1. Linguistic Intelligence – facility with verbal and written words (word smart).

The linguistically intelligent individual has enhanced job competencies for:

  • Adaptive verbal language use to address a broad range of individuals in the organization from support staff to executive management.
  • Writing skills to produce and edit reports, memos, emails that incorporate varied elements of structure and word choice to suit the applicable reading audience.
  1. Logical-Mathematical Intelligence – is the ability to: calculate, quantify, consider hypotheses and carry out numerical operations. Individuals with these facilities perceive relationships and connections and use abstract thought, sequential reasoning, as well as inductive and deductive thinking methods.

The logically-mathematically intelligent individual has enhanced job competencies for:

  • Understanding and developing financial and budget data and reports
  • Logical assessment and resolution approaches to challenges and issues
  • Technical acumen with hardware and software
  • Efficient allocation of time and resources
  1. Interpersonal Intelligence – is the ability to understand and interact effectively with others. It involves verbal and nonverbal communication, the ability to note distinctions in other individuals, alertness to the moods and temperaments of others, and the ability to engage multiple perspectives.

The interpersonally intelligent individual has enhanced job competencies for:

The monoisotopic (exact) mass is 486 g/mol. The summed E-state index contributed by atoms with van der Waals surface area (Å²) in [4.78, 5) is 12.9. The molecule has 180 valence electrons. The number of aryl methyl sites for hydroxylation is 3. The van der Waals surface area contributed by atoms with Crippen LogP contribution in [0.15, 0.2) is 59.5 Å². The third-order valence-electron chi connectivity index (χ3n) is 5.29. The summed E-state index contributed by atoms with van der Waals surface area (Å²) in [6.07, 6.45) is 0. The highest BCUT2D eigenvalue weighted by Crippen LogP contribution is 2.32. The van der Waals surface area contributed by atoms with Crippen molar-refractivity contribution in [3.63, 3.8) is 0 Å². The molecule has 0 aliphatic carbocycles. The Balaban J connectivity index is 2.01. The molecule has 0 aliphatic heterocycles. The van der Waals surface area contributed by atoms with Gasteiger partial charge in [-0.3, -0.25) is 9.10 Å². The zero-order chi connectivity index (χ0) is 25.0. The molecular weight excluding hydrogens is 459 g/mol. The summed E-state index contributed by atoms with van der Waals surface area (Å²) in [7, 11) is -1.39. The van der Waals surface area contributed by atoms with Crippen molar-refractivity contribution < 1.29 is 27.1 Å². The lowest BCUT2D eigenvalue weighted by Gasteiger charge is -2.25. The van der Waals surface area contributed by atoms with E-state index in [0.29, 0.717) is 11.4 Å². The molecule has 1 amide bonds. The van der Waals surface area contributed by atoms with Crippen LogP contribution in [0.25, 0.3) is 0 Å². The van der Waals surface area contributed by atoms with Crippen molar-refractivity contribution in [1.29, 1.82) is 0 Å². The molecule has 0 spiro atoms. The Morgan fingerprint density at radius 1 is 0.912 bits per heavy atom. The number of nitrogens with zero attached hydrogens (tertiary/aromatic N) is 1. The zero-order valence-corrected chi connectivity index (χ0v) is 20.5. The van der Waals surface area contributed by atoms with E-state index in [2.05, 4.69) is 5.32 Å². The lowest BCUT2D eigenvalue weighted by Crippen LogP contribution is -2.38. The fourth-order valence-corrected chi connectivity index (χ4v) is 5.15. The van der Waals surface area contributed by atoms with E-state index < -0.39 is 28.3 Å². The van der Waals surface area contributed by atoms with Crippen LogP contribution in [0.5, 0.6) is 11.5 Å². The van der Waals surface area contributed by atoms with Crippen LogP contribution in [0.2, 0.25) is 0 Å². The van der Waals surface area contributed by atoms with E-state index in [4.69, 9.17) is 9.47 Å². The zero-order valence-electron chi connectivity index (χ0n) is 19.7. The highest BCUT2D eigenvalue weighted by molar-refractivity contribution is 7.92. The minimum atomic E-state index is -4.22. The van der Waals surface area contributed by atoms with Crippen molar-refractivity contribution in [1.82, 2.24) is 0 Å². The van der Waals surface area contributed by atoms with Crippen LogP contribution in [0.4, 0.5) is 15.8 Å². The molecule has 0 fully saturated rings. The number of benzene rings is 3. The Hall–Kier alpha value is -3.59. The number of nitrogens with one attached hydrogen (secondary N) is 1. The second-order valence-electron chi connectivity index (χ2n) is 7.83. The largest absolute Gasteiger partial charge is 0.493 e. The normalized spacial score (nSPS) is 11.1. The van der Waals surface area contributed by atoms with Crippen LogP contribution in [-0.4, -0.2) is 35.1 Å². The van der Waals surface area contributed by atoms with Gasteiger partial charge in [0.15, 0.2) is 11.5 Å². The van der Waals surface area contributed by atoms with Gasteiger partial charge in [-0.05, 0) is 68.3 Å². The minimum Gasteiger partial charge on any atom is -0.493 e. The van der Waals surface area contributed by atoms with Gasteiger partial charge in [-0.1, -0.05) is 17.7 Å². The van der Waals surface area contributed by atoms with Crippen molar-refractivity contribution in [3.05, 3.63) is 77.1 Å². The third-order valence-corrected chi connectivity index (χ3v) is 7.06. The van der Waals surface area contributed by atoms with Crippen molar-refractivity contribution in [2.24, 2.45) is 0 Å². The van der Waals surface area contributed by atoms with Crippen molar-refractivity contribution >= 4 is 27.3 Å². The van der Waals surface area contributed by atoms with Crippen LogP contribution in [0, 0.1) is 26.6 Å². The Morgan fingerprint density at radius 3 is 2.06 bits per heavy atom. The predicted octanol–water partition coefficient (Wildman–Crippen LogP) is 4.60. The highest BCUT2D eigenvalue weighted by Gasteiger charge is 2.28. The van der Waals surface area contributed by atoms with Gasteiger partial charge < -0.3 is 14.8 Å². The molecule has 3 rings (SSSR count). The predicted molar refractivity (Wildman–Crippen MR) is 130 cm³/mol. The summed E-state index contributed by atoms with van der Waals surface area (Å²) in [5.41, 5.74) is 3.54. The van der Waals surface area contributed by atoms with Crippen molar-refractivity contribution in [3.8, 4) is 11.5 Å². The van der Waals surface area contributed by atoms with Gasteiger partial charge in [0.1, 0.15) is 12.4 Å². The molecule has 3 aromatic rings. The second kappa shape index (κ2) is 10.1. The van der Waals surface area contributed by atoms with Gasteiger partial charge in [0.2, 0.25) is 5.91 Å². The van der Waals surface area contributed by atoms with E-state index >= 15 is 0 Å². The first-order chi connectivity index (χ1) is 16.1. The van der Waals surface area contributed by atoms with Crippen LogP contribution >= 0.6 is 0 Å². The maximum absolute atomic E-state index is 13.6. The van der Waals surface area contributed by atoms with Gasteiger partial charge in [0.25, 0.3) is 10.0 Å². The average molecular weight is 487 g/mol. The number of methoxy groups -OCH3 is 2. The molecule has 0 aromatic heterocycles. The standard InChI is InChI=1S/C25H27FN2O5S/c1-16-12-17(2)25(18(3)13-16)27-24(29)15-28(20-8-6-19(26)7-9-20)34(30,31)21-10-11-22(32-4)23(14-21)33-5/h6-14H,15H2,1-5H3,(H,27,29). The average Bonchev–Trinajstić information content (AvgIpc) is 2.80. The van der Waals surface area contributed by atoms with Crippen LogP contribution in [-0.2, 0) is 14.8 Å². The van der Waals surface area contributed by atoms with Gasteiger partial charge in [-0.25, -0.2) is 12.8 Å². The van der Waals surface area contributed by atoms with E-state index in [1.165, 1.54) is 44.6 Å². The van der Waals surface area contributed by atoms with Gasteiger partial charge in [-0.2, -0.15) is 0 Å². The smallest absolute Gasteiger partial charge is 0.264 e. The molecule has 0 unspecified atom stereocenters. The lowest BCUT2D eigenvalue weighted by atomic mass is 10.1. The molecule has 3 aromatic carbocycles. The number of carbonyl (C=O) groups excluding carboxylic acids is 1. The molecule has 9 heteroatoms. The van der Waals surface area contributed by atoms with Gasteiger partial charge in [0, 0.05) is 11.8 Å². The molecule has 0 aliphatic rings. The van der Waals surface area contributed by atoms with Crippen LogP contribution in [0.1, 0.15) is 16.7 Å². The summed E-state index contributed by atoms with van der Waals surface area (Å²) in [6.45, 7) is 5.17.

• Relating and responding to the needs of others at different organizational levels
  • Leading by example
  • Successful teamwork
  • Providing constructive feedback
  1. Intra-personal Intelligence – is the capacity to be cognizant of one’s thoughts and feelings, and to use this knowledge to plan and direct one’s professional life.

The intra-personally intelligent individual has enhanced job competencies for:

  • Ways to foster personal strengths for professional growth
  • Understanding individual limitations and balancing or adjust these to maintain effectiveness
    • Logistically plan and enact professional goals
  1. Spatial Intelligence – is the ability to think in three dimensions. Core capacities include mental imagery, spatial reasoning, image manipulation and graphic and artistic skills, as well as creativity.

The intra-personally intelligent individual has enhanced job competencies for:

  • Develop visual representations of information and systems.
  • Decipher and interpret diagram information.
  • Create and assimilate visual renderings that represent written and numeric data.